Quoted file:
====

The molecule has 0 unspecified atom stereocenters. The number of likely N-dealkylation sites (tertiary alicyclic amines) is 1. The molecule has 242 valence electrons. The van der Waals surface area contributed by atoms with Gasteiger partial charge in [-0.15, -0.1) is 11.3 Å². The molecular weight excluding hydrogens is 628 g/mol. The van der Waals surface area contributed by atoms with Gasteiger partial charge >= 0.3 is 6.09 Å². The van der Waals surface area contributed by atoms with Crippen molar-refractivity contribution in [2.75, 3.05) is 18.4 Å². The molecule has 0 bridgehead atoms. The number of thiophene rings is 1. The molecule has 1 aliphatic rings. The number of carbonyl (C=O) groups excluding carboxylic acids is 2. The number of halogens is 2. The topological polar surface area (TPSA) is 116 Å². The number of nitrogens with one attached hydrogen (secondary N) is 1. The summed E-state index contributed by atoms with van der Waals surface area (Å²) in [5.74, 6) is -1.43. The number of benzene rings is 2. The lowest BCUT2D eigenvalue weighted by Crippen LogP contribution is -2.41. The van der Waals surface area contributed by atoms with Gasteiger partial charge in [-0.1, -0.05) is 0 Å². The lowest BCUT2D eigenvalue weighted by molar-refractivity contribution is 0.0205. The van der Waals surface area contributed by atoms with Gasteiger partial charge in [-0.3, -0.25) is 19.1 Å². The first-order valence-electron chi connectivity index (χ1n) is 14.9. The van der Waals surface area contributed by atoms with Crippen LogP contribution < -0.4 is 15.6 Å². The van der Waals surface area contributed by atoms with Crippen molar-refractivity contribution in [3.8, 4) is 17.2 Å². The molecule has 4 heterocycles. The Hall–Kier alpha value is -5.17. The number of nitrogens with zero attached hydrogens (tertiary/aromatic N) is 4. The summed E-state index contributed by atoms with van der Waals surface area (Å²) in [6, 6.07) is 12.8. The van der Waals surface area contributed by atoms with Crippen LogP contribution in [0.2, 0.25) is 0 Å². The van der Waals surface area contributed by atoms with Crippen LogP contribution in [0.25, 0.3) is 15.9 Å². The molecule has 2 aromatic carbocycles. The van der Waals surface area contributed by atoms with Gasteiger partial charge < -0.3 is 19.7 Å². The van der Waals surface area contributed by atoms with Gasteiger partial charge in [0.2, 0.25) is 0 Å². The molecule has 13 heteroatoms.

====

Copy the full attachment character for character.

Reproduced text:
The molecule has 0 unspecified atom stereocenters. The number of likely N-dealkylation sites (tertiary alicyclic amines) is 1. The molecule has 242 valence electrons. The van der Waals surface area contributed by atoms with Gasteiger partial charge in [-0.15, -0.1) is 11.3 Å². The molecular weight excluding hydrogens is 628 g/mol. The van der Waals surface area contributed by atoms with Gasteiger partial charge >= 0.3 is 6.09 Å². The van der Waals surface area contributed by atoms with Crippen molar-refractivity contribution in [2.75, 3.05) is 18.4 Å². The molecule has 0 bridgehead atoms. The number of thiophene rings is 1. The molecule has 1 aliphatic rings. The number of carbonyl (C=O) groups excluding carboxylic acids is 2. The number of halogens is 2. The topological polar surface area (TPSA) is 116 Å². The number of nitrogens with one attached hydrogen (secondary N) is 1. The summed E-state index contributed by atoms with van der Waals surface area (Å²) in [5.74, 6) is -1.43. The number of benzene rings is 2. The lowest BCUT2D eigenvalue weighted by Crippen LogP contribution is -2.41. The van der Waals surface area contributed by atoms with Gasteiger partial charge in [-0.1, -0.05) is 0 Å². The lowest BCUT2D eigenvalue weighted by molar-refractivity contribution is 0.0205. The van der Waals surface area contributed by atoms with Gasteiger partial charge in [-0.3, -0.25) is 19.1 Å². The first-order valence-electron chi connectivity index (χ1n) is 14.9. The van der Waals surface area contributed by atoms with Crippen LogP contribution < -0.4 is 15.6 Å². The van der Waals surface area contributed by atoms with Crippen molar-refractivity contribution in [3.8, 4) is 17.2 Å². The molecule has 4 heterocycles. The Hall–Kier alpha value is -5.17. The number of nitrogens with zero attached hydrogens (tertiary/aromatic N) is 4. The summed E-state index contributed by atoms with van der Waals surface area (Å²) in [6, 6.07) is 12.8. The van der Waals surface area contributed by atoms with Crippen LogP contribution in [0.2, 0.25) is 0 Å². The van der Waals surface area contributed by atoms with Crippen LogP contribution in [0.25, 0.3) is 15.9 Å². The molecule has 2 aromatic carbocycles. The van der Waals surface area contributed by atoms with Gasteiger partial charge < -0.3 is 19.7 Å². The van der Waals surface area contributed by atoms with Gasteiger partial charge in [0.2, 0.25) is 0 Å². The molecule has 13 heteroatoms.